Today, Other Magazines combs through Time, the New York Times Magazine, The Nation, the Economist, and Sports Illustrated to find out what pieces are worth your time.
David Leonhardt’s “The New Affirmative Action” in the New York Times Magazine’s special college issueis a detailed examination of how Proposition 209 has affected UCLA and the efforts to develop a new form of affirmative action “that uses a little less race and a lot more class.”—E.G.
The Economist presents an able survey of the Jena 6 case’s boiling racial politics, but it’s only worth reading if you’ve missed all of the U.S. media coverage—or you if particularly relish the “those savage Americans just can’t get along” tone.—M.S.
Least Startling Statistic
A New York Times Magazine survey shows 93 percent of college alumni—those who graduated about five years ago—said their college experience was “excellent” or “good.” It’s called nostalgia.—E.G.
Best International Coverage
A piece in the Economist assesses the upcoming election season in India, where the Gandhi family dynasty struggles to maintain control.—M.S.
Best Iraq War Piece
The Nation investigates Blackwater’s role in Iraq following last week’s incident, which left 11 Iraqis dead. The writer decries how “Blackwater’s continued presence on Iraqi streets days after Maliki called for its expulsion serves as a potent symbol of the utter lack of Iraqi sovereignty.”—J.M.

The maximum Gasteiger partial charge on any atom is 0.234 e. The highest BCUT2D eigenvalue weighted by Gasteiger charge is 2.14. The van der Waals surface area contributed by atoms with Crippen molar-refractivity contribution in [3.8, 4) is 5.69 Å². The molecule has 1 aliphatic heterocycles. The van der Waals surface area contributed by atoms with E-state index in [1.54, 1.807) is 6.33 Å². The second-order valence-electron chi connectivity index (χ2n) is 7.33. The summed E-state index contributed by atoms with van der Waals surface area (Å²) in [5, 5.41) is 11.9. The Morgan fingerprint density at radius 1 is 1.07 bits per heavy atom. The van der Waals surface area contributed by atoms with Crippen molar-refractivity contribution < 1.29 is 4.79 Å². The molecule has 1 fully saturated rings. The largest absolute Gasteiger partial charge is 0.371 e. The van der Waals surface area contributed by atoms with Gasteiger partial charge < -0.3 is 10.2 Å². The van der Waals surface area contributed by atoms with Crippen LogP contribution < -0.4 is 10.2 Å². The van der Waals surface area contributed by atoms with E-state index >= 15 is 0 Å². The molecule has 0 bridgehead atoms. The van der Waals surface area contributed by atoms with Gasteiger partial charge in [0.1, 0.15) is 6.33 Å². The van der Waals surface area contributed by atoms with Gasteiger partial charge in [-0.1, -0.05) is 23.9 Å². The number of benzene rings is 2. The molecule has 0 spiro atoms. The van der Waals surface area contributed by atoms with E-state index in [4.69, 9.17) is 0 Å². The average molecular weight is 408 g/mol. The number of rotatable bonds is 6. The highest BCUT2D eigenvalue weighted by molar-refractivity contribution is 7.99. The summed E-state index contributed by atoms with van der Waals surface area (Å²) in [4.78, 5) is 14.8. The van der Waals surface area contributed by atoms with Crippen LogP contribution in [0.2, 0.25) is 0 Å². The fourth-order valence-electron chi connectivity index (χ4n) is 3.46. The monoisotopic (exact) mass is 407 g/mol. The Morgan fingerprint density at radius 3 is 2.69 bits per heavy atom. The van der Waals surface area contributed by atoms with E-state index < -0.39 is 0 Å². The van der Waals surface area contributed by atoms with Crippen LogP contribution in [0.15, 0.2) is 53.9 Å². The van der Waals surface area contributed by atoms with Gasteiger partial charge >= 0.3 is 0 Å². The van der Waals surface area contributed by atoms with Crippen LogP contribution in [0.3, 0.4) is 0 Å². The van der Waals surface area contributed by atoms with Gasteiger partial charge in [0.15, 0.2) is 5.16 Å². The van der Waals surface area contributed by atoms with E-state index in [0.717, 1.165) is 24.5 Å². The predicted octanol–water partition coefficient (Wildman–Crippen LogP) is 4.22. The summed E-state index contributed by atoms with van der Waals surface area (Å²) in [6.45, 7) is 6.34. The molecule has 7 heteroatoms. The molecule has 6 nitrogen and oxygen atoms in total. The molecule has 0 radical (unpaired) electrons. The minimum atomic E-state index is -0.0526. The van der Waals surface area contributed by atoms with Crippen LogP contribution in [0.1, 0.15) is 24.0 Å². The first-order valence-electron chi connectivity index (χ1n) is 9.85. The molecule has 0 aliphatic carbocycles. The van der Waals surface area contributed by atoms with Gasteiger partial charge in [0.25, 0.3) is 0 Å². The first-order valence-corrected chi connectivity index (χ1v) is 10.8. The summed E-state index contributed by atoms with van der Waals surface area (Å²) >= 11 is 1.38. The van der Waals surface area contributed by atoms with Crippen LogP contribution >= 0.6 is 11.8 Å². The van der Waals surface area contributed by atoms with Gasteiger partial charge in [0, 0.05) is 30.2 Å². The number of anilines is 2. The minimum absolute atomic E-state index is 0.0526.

Best Sports Piece
A thorough Sports Illustrated piece follows Red Sox star closer Jonathan Papelbon through the season, highlighting his battle with a shoulder injury and the training regimen that allows him to be one of the most effective closers in the Majors.—J.M.
Best Technology Piece
Time’s cover story takes a look at the V-22 Osprey, an “aircraft that flies like an airplane but takes off and lands like a chopper.” The V-22 took 25 years and $20 billion to develop. It’s long been the Marine Corps’ fantasy machine, but as the Corps prepare to deploy the Osprey for the first time, in Iraq, Time questions whether it’s really safe for combat.—J.L.
Best Look Back
On the 50th anniversary of Sputnik’s launch into space, the Economist evaluates the history of space research. The piece concludes that though “a view of space travel as a macho, gung-ho affair” pervades from the legacy of the U.S.-U.S.S.R space-race, “the biggest mental change wrought by spaceflight has been not an appreciation of the vastness of the universe, but rather of the smallness, fragility and unity of Earth.”—M.S.
Best Issue You’d Normally Skip
Little-known libertarian magazine Libertyrejuvenates the God debates, explores the body parts trade, and exposes the European mind. Uncommon perspectives on politics and culture make it worth a read.—G.H.
Best Cocktail-Party Factoid
According to a Time article, commuter marriages are multiplying: “their number jumped 30 percent, to 3.6 million, from 2000-2005,” and “the census counts 817,000 children under 18 who have married parents living apart for reasons other than marital discord.”—J.L.